Capital provided under a portfolio arrangement can be used flexibly, and need not be reserved solely for paying lawyers’ fees or for the immediate costs and expenses of the underlying disputes. If the law firm needs an immediate influx of capital or seeks to smooth out revenue, Burford can structure solutions accordingly.
Matters may be related or unrelated
A diverse portfolio of unrelated and uncorrelated matters presents the lowest risk and is generally preferred, but Burford considers portfolios of similar cases as well.
Matters may be selected in the future
Portfolios can either be built around a group of existing cases or in anticipation of future cases to be added over time. In the latter instance, Burford partners with a law firm with a proven track record of success to commit capital at closing towards future new matters, which the firm will vet and put forward for financing. Burford and the law firm negotiate terms in advance and agree on the criteria for the types of cases the firm will propose for inclusion in the portfolio.
Portfolio arrangements can relate to a single department or practice area
While portfolios can span entire firms, they can also be tailored to apply only to a particular department or practice area that requires capital for growth. For instance, a portfolio may be tied to a firm’s international arbitration practice, where even cash-rich clients increasingly expect firms to share risk.
Regional focus: Law firm portfolios in the US
In the US, firms that take matters on contingency and firms that bill on an hourly basis use and benefit from portfolio finance differently.
Contingency fee firms typically use portfolio finance to increase the number of matters they are able to take on by removing the downside of taking new cases on risk—thereby increasing revenue without increasing risk proportionally.
Law firms increasingly recognize that the best way to increase profit is to find new ways of generating revenue, rather than cutting costs. To that end, hourly fee firms often use portfolio finance to expand plaintiff practices without adding risk to the firm. In fact, it is becoming increasingly rare to find a Big Law firm that doesn’t have some form of plaintiff-side offering, as even the most traditional defense firms understand the need to diversify their offerings and be ahead of the curve if they want to compete.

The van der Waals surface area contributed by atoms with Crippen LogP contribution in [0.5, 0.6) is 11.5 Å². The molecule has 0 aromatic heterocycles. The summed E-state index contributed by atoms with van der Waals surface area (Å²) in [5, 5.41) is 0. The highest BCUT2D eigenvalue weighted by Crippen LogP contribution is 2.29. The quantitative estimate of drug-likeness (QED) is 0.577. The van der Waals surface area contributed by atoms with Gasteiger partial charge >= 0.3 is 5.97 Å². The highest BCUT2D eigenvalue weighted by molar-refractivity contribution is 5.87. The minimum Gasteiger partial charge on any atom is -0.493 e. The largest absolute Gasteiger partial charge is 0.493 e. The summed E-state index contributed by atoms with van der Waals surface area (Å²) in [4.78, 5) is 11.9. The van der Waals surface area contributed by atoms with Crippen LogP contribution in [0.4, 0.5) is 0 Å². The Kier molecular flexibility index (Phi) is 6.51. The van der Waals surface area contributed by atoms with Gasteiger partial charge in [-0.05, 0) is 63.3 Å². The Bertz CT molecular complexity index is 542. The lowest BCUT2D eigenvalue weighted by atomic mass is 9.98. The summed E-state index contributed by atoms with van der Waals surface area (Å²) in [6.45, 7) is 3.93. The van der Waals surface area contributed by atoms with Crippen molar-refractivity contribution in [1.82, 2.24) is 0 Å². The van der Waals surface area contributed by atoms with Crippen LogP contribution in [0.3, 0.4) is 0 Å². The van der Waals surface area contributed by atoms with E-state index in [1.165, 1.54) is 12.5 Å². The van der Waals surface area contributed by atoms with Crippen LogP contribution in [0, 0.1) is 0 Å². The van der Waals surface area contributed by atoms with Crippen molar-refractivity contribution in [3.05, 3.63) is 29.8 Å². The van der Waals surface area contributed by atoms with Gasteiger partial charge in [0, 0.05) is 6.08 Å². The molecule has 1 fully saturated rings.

Regional focus: Law firm portfolios in Australia
In Australia the concept of portfolio finance is still in its infancy. Historically, law firms have been unable to charge damages-based contingency fees and thus they simply have not required solutions to remove contingent risk.
With Burford’s entry into Australia, however, the portfolio finance concept has already begun to gain traction, and we have worked with law firms there to explore applications of this concept in the class action context. As legal finance becomes increasingly common among Australian firms working on high-stakes commercial matters, we expect to continue to lead the evolution of portfolio-based legal finance in the region.
In the near term, we expect further demand for portfolio financing on the back of proposed legislation in the state of Victoria, which seeks to permit law firms to charge damages-based contingency fees instead of hourly fees in class actions. Many Australian firms will see this as an opportunity to undertake more plaintiff-side cases and will naturally look to legal finance as a way to mitigate the inherent risks associated with taking on such cases.
Portfolio finance is on the rise both in old and new markets and will continue to become key to the international growth of the legal finance industry. Burford’s depth of experience, particularly working with law firms in the US, ideally situates us to work with Australian law firms to explore a variety of options for law firm portfolio funding. To that end, we will be a key partner in the growth plans of a number of high-profile Australian law firms who are looking to do more plaintiff-side work.
Christine Azar is a Director with responsibility for building business with US-based law firms and companies. Prior to joining Burford, Christine was the partner in charge of Labaton Sucharow’s Wilmington office and has been recognized as a leading litigator by numerous organizations.
Matt Lee is a Principal with responsibility for leading its investment activity and operations in Australia. Prior to joining Burford, Matt was Of Counsel at Quinn Emanuel, where he focused on representing clients in complex commercial litigation, transnational disputes, international arbitration, class actions, appeals and investigations.
 Burford Capital. 2018 Annual Client Report. Available at: https://burfordcapital.com/insights/insights-container/the-2018-annual-client-report/.
 Burford Capital. 2019 Legal Finance Report. Available at: https://burfordcapital.com/insights/insights-container/2019-legal-finance-report/.